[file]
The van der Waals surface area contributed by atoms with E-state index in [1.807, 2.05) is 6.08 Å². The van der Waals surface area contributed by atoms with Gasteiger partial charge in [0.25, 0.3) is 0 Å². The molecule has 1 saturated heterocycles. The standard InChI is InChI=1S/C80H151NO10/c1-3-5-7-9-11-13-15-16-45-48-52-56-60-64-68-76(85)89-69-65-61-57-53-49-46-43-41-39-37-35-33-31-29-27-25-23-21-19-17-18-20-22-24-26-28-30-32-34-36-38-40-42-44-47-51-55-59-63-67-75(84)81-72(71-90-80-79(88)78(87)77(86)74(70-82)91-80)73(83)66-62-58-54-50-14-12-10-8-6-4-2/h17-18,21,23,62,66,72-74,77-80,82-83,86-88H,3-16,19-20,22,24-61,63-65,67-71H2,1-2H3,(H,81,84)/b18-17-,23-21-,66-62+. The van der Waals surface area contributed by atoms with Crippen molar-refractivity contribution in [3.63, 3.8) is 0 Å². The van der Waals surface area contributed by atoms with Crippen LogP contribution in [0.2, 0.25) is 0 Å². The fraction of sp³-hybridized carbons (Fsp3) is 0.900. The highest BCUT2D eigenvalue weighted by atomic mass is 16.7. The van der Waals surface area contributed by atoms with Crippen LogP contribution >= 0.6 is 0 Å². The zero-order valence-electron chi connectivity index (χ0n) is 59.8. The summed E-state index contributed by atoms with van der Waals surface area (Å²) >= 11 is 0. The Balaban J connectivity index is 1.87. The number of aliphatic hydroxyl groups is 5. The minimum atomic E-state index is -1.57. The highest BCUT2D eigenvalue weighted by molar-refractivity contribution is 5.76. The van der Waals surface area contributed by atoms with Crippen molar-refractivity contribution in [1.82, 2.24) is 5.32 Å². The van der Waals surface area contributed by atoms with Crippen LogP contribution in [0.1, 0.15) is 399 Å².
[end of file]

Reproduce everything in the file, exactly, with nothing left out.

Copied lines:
The van der Waals surface area contributed by atoms with E-state index in [1.807, 2.05) is 6.08 Å². The van der Waals surface area contributed by atoms with Gasteiger partial charge in [0.25, 0.3) is 0 Å². The molecule has 1 saturated heterocycles. The standard InChI is InChI=1S/C80H151NO10/c1-3-5-7-9-11-13-15-16-45-48-52-56-60-64-68-76(85)89-69-65-61-57-53-49-46-43-41-39-37-35-33-31-29-27-25-23-21-19-17-18-20-22-24-26-28-30-32-34-36-38-40-42-44-47-51-55-59-63-67-75(84)81-72(71-90-80-79(88)78(87)77(86)74(70-82)91-80)73(83)66-62-58-54-50-14-12-10-8-6-4-2/h17-18,21,23,62,66,72-74,77-80,82-83,86-88H,3-16,19-20,22,24-61,63-65,67-71H2,1-2H3,(H,81,84)/b18-17-,23-21-,66-62+. The van der Waals surface area contributed by atoms with Crippen molar-refractivity contribution in [3.63, 3.8) is 0 Å². The van der Waals surface area contributed by atoms with Crippen LogP contribution in [0.2, 0.25) is 0 Å². The fraction of sp³-hybridized carbons (Fsp3) is 0.900. The highest BCUT2D eigenvalue weighted by atomic mass is 16.7. The van der Waals surface area contributed by atoms with Crippen LogP contribution >= 0.6 is 0 Å². The zero-order valence-electron chi connectivity index (χ0n) is 59.8. The summed E-state index contributed by atoms with van der Waals surface area (Å²) >= 11 is 0. The Balaban J connectivity index is 1.87. The number of aliphatic hydroxyl groups is 5. The minimum atomic E-state index is -1.57. The highest BCUT2D eigenvalue weighted by molar-refractivity contribution is 5.76. The van der Waals surface area contributed by atoms with Crippen molar-refractivity contribution in [1.82, 2.24) is 5.32 Å². The van der Waals surface area contributed by atoms with Crippen LogP contribution in [0.1, 0.15) is 399 Å².